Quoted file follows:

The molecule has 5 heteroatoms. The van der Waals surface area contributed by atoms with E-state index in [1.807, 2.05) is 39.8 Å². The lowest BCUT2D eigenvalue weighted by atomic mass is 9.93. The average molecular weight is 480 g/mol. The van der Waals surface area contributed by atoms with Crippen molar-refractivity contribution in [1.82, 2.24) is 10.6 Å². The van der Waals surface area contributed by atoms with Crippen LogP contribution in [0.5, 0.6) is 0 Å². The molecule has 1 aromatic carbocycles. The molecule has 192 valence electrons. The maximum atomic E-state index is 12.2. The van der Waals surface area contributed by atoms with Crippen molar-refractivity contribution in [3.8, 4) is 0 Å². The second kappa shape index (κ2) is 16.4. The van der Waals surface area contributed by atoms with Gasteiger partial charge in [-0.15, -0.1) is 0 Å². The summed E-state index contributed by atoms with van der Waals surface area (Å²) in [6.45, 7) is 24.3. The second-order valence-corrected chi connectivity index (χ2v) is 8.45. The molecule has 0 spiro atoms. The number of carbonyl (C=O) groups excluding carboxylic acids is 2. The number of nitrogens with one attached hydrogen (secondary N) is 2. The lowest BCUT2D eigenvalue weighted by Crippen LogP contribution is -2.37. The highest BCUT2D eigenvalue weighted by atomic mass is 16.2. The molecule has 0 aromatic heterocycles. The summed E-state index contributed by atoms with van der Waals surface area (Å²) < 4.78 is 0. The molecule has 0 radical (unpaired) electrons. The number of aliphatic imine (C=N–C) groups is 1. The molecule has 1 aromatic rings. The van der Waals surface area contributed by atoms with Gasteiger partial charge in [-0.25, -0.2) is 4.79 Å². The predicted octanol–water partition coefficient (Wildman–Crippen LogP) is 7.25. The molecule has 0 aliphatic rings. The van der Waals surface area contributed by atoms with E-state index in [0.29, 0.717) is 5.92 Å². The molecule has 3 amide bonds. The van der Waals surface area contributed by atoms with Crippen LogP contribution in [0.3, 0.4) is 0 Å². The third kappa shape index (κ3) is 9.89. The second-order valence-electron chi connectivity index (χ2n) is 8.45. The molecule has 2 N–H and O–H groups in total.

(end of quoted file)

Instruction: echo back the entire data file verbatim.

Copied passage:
The molecule has 5 heteroatoms. The van der Waals surface area contributed by atoms with E-state index in [1.807, 2.05) is 39.8 Å². The lowest BCUT2D eigenvalue weighted by atomic mass is 9.93. The average molecular weight is 480 g/mol. The van der Waals surface area contributed by atoms with Crippen molar-refractivity contribution in [1.82, 2.24) is 10.6 Å². The van der Waals surface area contributed by atoms with Crippen LogP contribution in [0.5, 0.6) is 0 Å². The molecule has 1 aromatic carbocycles. The molecule has 192 valence electrons. The maximum atomic E-state index is 12.2. The van der Waals surface area contributed by atoms with Crippen molar-refractivity contribution in [3.8, 4) is 0 Å². The second kappa shape index (κ2) is 16.4. The van der Waals surface area contributed by atoms with Gasteiger partial charge in [-0.15, -0.1) is 0 Å². The summed E-state index contributed by atoms with van der Waals surface area (Å²) in [6.45, 7) is 24.3. The second-order valence-corrected chi connectivity index (χ2v) is 8.45. The molecule has 0 spiro atoms. The number of carbonyl (C=O) groups excluding carboxylic acids is 2. The number of nitrogens with one attached hydrogen (secondary N) is 2. The lowest BCUT2D eigenvalue weighted by Crippen LogP contribution is -2.37. The highest BCUT2D eigenvalue weighted by atomic mass is 16.2. The molecule has 0 aromatic heterocycles. The summed E-state index contributed by atoms with van der Waals surface area (Å²) < 4.78 is 0. The molecule has 0 radical (unpaired) electrons. The number of aliphatic imine (C=N–C) groups is 1. The molecule has 1 aromatic rings. The van der Waals surface area contributed by atoms with Gasteiger partial charge in [-0.25, -0.2) is 4.79 Å². The predicted octanol–water partition coefficient (Wildman–Crippen LogP) is 7.25. The molecule has 0 aliphatic rings. The van der Waals surface area contributed by atoms with E-state index in [0.29, 0.717) is 5.92 Å². The molecule has 3 amide bonds. The van der Waals surface area contributed by atoms with Crippen LogP contribution in [0.3, 0.4) is 0 Å². The third kappa shape index (κ3) is 9.89. The second-order valence-electron chi connectivity index (χ2n) is 8.45. The molecule has 2 N–H and O–H groups in total.